CanI get out of my lease without a penalty?

UPDATED: Dec 9, 2011

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CanI get out of my lease without a penalty?

I want to break my lease due to the fact it is loud and not at all what they said the environment would be like. Also I asked to speak with a manager about breaking my lease without penalty and he said I had to go through him leasing agent. I just moved in a few days ago and would owe nearly $2000. Also, the lease papers I “signed” were “signed” electronically. Does the fact that I don’t have the lease papers help my cause? The charges are $1200, plus this month’s rent.

Asked on December 9, 2011 under Real Estate Law, Oregon


FreeAdvice Contributing Attorney / FreeAdvice Contributing Attorney

Answered 10 years ago | Contributor

Whether or not you can get out of your lease without any penalty would first be determined from the language of the written lease that you signed in that its terms and conditions control the obligations owed to you by the landlord and vice versa in the absence of conflicting state law.

I would carefully read your lease to see if you have grounds to end your lease without recourse due to how loud the environment is for you. I also would speak with the property manager about your desire to end your lease. If he or she is willing to let you end it without recourse, make sure you get a signed written agreement to this effect. If so, make sure you keep a copy of the signed agreement for future need.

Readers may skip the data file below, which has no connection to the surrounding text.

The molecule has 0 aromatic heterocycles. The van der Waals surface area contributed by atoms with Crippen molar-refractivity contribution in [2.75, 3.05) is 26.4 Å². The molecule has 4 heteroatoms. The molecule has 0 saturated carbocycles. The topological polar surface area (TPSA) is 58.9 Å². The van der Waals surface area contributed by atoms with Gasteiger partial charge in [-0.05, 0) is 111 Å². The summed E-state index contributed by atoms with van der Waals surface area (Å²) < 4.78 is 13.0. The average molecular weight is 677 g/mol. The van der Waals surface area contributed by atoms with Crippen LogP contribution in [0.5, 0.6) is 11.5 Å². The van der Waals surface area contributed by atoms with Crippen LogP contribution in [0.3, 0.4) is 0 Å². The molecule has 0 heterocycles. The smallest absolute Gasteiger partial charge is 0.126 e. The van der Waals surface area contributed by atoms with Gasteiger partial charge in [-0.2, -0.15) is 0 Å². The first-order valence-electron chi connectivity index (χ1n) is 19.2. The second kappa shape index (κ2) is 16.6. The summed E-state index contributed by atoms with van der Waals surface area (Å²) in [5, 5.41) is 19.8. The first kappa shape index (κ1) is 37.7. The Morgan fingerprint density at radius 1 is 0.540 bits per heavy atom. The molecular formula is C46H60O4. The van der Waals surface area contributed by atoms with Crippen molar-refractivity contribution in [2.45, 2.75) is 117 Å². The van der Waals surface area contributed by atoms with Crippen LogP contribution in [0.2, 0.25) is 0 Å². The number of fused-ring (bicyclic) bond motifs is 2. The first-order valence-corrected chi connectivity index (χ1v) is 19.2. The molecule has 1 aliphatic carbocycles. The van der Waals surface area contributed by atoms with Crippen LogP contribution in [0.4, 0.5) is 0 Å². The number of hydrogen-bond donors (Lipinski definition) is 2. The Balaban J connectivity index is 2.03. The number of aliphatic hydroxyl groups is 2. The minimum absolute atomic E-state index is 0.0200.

If you did not actually sign the lease in your own hand, then possibly the electronic signature may allow you a basis to end the lease without recourse. I suggest that you consult with a landlord tenant attorney further about your situation.

IMPORTANT NOTICE: The Answer(s) provided above are for general information only. The attorney providing the answer was not serving as the attorney for the person submitting the question or in any attorney-client relationship with such person. Laws may vary from state to state, and sometimes change. Tiny variations in the facts, or a fact not set forth in a question, often can change a legal outcome or an attorney's conclusion. Although has verified the attorney was admitted to practice law in at least one jurisdiction, he or she may not be authorized to practice law in the jurisdiction referred to in the question, nor is he or she necessarily experienced in the area of the law involved. Unlike the information in the Answer(s) above, upon which you should NOT rely, for personal advice you can rely upon we suggest you retain an attorney to represent you.

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